The Future of the Financial Services: The Coming Case Study on Disruption
No industry stands on the edge of greater disruption than the financial services industry.
The wide array of changes stems from outdated ways the industry operated. It also faces shocks from emerging consumer trends that are now in place. Let’s take a look at the issues and what may be a reasonable response to the challenges.
No industry stands on the edge of greater disruption than the financial services industry.
Legacy that lacks luster
Lack of transparency:
Consumers lack understanding of what is happening behind the scenes. There are several ways for consumers to misunderstand their financial situation. It can be not understanding the conditions by which you claim points on your card. Why your credit score dipped in a particular month. Or, what alternatives are available in the market. Other services have solved this transparency issue with technology. In travel (Trivago and Kayak). In insurance (GEICO and Progressive). In financial services, they have had to rely on personal relationships. As consumers get used to new technology enabled platform, financial services have to change.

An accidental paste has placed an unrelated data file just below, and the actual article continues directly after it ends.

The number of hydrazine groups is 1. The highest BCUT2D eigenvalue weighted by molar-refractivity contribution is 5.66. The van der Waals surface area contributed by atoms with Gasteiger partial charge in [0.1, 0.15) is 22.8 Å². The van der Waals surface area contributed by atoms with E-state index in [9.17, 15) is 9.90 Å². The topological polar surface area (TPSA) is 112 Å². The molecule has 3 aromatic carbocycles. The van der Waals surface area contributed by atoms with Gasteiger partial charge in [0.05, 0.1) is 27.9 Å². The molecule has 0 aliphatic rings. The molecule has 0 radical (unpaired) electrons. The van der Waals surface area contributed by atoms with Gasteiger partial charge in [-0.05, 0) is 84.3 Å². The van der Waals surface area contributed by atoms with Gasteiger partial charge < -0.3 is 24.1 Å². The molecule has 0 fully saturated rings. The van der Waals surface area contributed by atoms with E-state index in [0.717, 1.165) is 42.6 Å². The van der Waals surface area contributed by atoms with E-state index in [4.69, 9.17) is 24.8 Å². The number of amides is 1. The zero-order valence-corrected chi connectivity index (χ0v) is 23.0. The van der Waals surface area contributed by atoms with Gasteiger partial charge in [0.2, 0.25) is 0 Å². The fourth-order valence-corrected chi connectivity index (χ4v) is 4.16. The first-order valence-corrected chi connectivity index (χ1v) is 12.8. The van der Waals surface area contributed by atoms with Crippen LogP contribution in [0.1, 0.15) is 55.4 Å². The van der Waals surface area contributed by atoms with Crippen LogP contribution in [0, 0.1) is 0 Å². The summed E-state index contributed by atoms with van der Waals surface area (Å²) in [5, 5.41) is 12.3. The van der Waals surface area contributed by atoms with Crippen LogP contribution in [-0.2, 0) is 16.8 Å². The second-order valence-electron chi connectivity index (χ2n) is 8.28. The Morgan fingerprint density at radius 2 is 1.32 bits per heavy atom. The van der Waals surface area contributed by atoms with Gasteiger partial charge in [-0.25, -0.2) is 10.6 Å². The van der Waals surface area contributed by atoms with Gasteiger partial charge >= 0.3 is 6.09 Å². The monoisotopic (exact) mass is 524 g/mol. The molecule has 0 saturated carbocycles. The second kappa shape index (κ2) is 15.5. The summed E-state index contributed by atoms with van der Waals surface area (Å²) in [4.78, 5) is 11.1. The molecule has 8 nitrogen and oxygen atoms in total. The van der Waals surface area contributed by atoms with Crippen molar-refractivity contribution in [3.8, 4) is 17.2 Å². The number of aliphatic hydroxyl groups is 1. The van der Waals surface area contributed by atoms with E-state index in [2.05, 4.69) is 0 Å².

Asymmetry of information:
Financial services profit on knowledge. This knowledge is profitable if you know something the other person does not. There are many asymmetries in financial services. Who is better at forecasting sales and earnings? Who anticipates changes in interest rates? Who knows first if there are shortages or overages of commodities? Or, who understands the small print terms better? In all these case, the industry organizes around winning and losing. It seems improbable that this model will hold up over the long term.